In the methods of joining a plastic part with a tubular member, the plastic preform may deform during softening or after it has been softened, and the step of applying force may occur during or following the softening of the plastic preform. In some embodiments of the methods, the assembly may be cooled. In some embodiments of the methods, the assembly may be removed from the mold; the removal of the assembly may include a step including providing heat. In yet other embodiments, the methods include removing the mandrel from the assembly; the removal of the mandrel from the assembly may include a step including providing heat.
A borosilicate glass mold is prepared with a smooth circular inner diameter of 0.014 inches.
A mandrel with an outer diameter of 0.0075 inches and a smoothly polished end is placed through a hypotube guidewire body so that it protrudes from both ends of the hypotube guidewire body. The outer diameter of the mandrel is sized to be the largest possible to allow free movement within the hypotube guidewire body. A piece of window tubing is placed over the end of the mandrel and moved up against the end of the hypotube guidewire body. The volume of the window tubing is at least the volume of the desired final window and window material parts. The outer diameter of the window material is just less than 0.014″ (as large as possible while still less than the inner diameter of the mold).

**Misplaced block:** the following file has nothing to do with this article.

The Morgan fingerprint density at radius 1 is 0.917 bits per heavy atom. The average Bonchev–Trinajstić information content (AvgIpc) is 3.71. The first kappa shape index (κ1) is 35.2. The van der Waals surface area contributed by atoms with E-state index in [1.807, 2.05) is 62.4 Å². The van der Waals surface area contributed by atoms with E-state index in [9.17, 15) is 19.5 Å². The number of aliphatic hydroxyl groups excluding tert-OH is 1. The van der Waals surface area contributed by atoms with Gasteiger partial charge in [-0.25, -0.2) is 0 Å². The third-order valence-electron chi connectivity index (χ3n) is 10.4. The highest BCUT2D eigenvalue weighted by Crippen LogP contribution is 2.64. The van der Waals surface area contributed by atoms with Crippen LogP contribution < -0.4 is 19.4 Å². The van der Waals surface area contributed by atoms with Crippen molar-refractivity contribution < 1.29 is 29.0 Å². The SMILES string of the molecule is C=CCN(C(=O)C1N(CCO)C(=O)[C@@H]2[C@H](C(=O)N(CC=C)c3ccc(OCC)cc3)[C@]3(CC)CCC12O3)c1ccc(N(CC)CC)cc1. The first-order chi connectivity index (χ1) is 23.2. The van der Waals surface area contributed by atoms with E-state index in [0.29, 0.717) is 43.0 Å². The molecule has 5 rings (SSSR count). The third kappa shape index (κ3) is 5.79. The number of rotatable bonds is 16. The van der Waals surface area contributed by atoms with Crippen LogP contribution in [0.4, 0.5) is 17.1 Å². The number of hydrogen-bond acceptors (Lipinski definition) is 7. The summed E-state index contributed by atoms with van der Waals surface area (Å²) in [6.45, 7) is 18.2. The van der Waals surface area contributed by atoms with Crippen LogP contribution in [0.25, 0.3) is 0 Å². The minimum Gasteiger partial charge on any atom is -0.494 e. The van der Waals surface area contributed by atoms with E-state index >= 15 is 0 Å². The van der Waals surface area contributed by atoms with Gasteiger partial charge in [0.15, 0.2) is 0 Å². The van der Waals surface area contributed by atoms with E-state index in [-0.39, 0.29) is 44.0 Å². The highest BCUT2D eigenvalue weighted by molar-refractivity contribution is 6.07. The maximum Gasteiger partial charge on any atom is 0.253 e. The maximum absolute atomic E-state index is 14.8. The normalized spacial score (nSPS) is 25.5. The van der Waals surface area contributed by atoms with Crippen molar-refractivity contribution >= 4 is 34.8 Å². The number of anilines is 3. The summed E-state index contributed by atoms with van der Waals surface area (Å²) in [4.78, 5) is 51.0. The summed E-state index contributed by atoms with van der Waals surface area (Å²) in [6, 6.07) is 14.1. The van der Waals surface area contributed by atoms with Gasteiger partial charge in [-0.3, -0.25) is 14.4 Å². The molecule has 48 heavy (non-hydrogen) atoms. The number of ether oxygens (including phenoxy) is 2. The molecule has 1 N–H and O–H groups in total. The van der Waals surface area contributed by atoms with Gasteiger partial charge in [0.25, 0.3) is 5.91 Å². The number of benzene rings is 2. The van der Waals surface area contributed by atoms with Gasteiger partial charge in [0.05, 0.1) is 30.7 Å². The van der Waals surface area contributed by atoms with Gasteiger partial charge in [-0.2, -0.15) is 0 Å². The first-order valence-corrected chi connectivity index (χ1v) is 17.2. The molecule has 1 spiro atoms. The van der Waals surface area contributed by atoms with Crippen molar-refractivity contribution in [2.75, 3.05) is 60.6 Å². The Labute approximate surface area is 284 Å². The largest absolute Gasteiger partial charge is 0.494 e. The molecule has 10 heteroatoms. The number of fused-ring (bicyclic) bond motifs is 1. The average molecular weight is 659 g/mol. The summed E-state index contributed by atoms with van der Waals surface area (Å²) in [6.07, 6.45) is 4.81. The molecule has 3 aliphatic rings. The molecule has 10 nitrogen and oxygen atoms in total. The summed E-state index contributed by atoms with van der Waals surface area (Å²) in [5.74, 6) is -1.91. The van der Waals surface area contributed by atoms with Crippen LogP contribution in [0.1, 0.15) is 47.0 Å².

The proximal end of the tip of the guidewire assembly is fitted over the protruding end of the mandrel, and pushed towards the hypotube guidewire body so that the window material is between and touching both the hypotube guidewire body and the proximal end of the tip of the guidewire assembly. The mold is slipped over these assembled parts, and the window material is centered inside the mold. While force is applied to both ends of the window material by urging the hypotube guidewire body and the tip of the guidewire assembly towards the window material between them, heat is applied to the mold effective to produce a temperature sufficient to melt the window material but not the mold.
After allowing sufficient time for the window material to deform and to flow over the mechanical lock portions of the hypotube guidewire body and the tip of the guidewire assembly (the lock portions are illustrated in the figures as distal section 14 of proximal tubular member 12 and proximal section 20 of distal member 12), the heat is removed and the assembly is allowed to cool. The assembly is removed from the mold, and then the mandrel is removed from the assembly. A quick, brief re-exposure to heat may be desired to facilitate removal of the assembly from the mold or of the mandrel. After removal from the mold and removal of the mandrel, the formation of the window is complete.